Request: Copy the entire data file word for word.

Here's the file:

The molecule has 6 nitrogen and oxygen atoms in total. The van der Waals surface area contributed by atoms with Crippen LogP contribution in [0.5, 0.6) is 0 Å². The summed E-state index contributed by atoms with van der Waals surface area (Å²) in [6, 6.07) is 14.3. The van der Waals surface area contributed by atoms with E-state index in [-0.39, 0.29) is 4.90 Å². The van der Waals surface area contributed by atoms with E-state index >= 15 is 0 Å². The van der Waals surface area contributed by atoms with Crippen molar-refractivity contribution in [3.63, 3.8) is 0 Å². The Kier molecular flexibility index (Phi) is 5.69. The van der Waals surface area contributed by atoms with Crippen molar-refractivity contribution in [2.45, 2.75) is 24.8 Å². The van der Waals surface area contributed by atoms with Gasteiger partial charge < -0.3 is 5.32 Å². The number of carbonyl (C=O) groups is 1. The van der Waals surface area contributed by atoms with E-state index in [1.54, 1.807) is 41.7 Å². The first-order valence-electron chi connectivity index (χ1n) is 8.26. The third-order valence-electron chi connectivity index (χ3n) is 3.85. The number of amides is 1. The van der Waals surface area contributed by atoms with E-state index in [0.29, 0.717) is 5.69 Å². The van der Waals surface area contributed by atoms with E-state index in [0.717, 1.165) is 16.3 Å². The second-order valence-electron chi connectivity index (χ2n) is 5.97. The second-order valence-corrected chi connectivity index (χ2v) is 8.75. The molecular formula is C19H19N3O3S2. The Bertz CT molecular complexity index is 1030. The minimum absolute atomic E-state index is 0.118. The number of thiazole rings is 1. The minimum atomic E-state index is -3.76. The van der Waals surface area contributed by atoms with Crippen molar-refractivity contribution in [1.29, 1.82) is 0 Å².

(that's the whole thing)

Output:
The molecule has 6 nitrogen and oxygen atoms in total. The van der Waals surface area contributed by atoms with Crippen LogP contribution in [0.5, 0.6) is 0 Å². The summed E-state index contributed by atoms with van der Waals surface area (Å²) in [6, 6.07) is 14.3. The van der Waals surface area contributed by atoms with E-state index in [-0.39, 0.29) is 4.90 Å². The van der Waals surface area contributed by atoms with E-state index >= 15 is 0 Å². The van der Waals surface area contributed by atoms with Crippen molar-refractivity contribution in [3.63, 3.8) is 0 Å². The Kier molecular flexibility index (Phi) is 5.69. The van der Waals surface area contributed by atoms with Crippen molar-refractivity contribution in [2.45, 2.75) is 24.8 Å². The van der Waals surface area contributed by atoms with Gasteiger partial charge < -0.3 is 5.32 Å². The number of carbonyl (C=O) groups is 1. The van der Waals surface area contributed by atoms with E-state index in [1.54, 1.807) is 41.7 Å². The first-order valence-electron chi connectivity index (χ1n) is 8.26. The third-order valence-electron chi connectivity index (χ3n) is 3.85. The number of amides is 1. The van der Waals surface area contributed by atoms with E-state index in [0.29, 0.717) is 5.69 Å². The van der Waals surface area contributed by atoms with E-state index in [0.717, 1.165) is 16.3 Å². The second-order valence-electron chi connectivity index (χ2n) is 5.97. The second-order valence-corrected chi connectivity index (χ2v) is 8.75. The molecular formula is C19H19N3O3S2. The Bertz CT molecular complexity index is 1030. The minimum absolute atomic E-state index is 0.118. The number of thiazole rings is 1. The minimum atomic E-state index is -3.76. The van der Waals surface area contributed by atoms with Crippen molar-refractivity contribution in [1.29, 1.82) is 0 Å².